Friday, September 30, 2011

Hispanics make up the fastest growing segment of the American population, but are lagging when it comes to education and the consequences are huge not just for individual families, but for the entire American economy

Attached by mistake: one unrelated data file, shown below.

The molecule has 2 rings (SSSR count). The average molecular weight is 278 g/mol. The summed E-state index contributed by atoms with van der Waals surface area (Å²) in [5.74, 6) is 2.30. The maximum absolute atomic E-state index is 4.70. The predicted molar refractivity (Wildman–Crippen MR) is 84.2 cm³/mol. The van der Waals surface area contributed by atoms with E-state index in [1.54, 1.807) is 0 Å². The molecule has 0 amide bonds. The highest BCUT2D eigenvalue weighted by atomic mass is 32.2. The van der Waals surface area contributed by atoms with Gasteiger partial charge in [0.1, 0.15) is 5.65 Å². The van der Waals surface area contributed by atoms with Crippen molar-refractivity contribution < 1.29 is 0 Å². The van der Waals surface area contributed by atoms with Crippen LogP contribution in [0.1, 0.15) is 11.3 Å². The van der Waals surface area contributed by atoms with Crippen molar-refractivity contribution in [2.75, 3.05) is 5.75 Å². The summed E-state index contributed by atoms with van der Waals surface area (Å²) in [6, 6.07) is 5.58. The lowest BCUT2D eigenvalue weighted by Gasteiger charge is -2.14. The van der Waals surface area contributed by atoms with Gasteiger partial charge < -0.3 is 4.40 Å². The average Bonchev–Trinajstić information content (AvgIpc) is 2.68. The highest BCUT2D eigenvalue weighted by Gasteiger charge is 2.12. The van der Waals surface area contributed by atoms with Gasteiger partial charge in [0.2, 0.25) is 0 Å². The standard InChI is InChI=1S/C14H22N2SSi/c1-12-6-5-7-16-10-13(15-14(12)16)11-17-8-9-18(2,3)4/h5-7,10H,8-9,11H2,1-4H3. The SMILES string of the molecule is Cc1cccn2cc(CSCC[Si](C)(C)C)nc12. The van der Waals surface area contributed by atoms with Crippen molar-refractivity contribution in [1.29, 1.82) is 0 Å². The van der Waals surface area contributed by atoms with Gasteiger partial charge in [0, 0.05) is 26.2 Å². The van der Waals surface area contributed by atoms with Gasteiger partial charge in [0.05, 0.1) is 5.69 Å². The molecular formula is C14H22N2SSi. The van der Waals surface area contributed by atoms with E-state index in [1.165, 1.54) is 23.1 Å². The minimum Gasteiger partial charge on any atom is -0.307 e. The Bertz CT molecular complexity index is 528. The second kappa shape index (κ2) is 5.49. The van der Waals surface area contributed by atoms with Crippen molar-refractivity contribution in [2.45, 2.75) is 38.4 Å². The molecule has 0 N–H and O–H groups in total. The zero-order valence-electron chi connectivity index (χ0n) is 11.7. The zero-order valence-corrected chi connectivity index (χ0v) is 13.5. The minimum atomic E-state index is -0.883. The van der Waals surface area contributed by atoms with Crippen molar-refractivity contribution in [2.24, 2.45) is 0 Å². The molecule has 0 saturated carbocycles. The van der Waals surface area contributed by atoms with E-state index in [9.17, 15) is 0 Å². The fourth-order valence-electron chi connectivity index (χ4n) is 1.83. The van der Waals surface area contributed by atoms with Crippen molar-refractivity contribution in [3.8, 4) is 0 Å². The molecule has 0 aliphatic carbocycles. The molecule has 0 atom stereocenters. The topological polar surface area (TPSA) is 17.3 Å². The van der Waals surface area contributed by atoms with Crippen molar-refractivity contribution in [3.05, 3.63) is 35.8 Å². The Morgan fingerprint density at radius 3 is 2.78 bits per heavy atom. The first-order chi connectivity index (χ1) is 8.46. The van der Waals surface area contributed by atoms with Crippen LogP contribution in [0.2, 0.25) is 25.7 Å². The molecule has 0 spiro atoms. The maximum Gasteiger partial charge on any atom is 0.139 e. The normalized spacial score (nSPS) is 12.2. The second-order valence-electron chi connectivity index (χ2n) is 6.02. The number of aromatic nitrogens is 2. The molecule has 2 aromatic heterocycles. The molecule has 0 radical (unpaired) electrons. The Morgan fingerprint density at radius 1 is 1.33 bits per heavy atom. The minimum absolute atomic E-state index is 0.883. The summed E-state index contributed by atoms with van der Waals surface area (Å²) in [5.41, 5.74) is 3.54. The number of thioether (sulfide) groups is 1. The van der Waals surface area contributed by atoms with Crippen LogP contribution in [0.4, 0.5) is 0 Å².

Barack Obama said in 2010 that Hispanic school children faced challenges of monumental proportions. He was articulating what many in the United States have been worrying about for years - that Latinos - from kindergarten to university - are falling far behind. A White House report published in April 2011 states that less than 50% of Latino children are enrolled in pre-school; just 50% earn their high school diploma on time and, those who do are only half as likely as their peers to be prepared for college. Just 13% have a degree. Hispanics are the youngest and fastest growing group in the country. They make up 16% of the population now and will account for 29% of the population by 2050. The issue has essentially reached a tipping point. It's harder to ignore a problematic minority group when they affect a third of the population. At present, America can boast the best educated workforce in the world but in 50 years' time, the majority of those workers will be Hispanic. If they are uneducated, what hope is there for American global competitiveness? There are also fears about how poor educational outcomes could lead to greater inequality in America. In a 2009 book, The Latino Education Crisis, professors of education Patricia Gandara and Frances Contreras warn that: "Latino students today perform academically at levels that will consign them to live as members of a permanent underclass... their situation is projected to worsen over time." Later, they write: "If their situation is not reversed, democracy is in peril." Four million Latino children struggle in class because they don't know English, even though three quarters of them were born in the United States. Hispanic mothers have far less education than their counterparts in other ethnic groups. According to Professors Gandara and Contreras, formal education is not as much of a priority in Latin America as it is in the United States, so the parents may not be pushing their children to succeed. There is also the issue of immigration. According to the Census bureau, 50% of immigrants in the United States are from Latin America.

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